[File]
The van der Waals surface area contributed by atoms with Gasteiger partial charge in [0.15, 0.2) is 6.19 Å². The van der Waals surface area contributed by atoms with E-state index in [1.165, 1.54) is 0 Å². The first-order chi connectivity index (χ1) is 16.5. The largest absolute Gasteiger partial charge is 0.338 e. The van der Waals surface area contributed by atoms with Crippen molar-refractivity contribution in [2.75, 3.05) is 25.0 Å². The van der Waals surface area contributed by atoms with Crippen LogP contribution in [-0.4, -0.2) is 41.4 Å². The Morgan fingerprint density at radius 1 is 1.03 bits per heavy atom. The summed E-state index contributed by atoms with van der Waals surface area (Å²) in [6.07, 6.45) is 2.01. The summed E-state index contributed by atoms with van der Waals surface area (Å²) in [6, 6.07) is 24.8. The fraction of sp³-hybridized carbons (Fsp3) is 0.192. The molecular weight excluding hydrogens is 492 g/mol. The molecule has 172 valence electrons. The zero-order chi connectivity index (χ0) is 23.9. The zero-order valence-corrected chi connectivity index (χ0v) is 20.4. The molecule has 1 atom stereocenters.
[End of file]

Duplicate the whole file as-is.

The van der Waals surface area contributed by atoms with Gasteiger partial charge in [0.15, 0.2) is 6.19 Å². The van der Waals surface area contributed by atoms with E-state index in [1.165, 1.54) is 0 Å². The first-order chi connectivity index (χ1) is 16.5. The largest absolute Gasteiger partial charge is 0.338 e. The van der Waals surface area contributed by atoms with Crippen molar-refractivity contribution in [2.75, 3.05) is 25.0 Å². The van der Waals surface area contributed by atoms with Crippen LogP contribution in [-0.4, -0.2) is 41.4 Å². The Morgan fingerprint density at radius 1 is 1.03 bits per heavy atom. The summed E-state index contributed by atoms with van der Waals surface area (Å²) in [6.07, 6.45) is 2.01. The summed E-state index contributed by atoms with van der Waals surface area (Å²) in [6, 6.07) is 24.8. The fraction of sp³-hybridized carbons (Fsp3) is 0.192. The molecular weight excluding hydrogens is 492 g/mol. The molecule has 172 valence electrons. The zero-order chi connectivity index (χ0) is 23.9. The zero-order valence-corrected chi connectivity index (χ0v) is 20.4. The molecule has 1 atom stereocenters.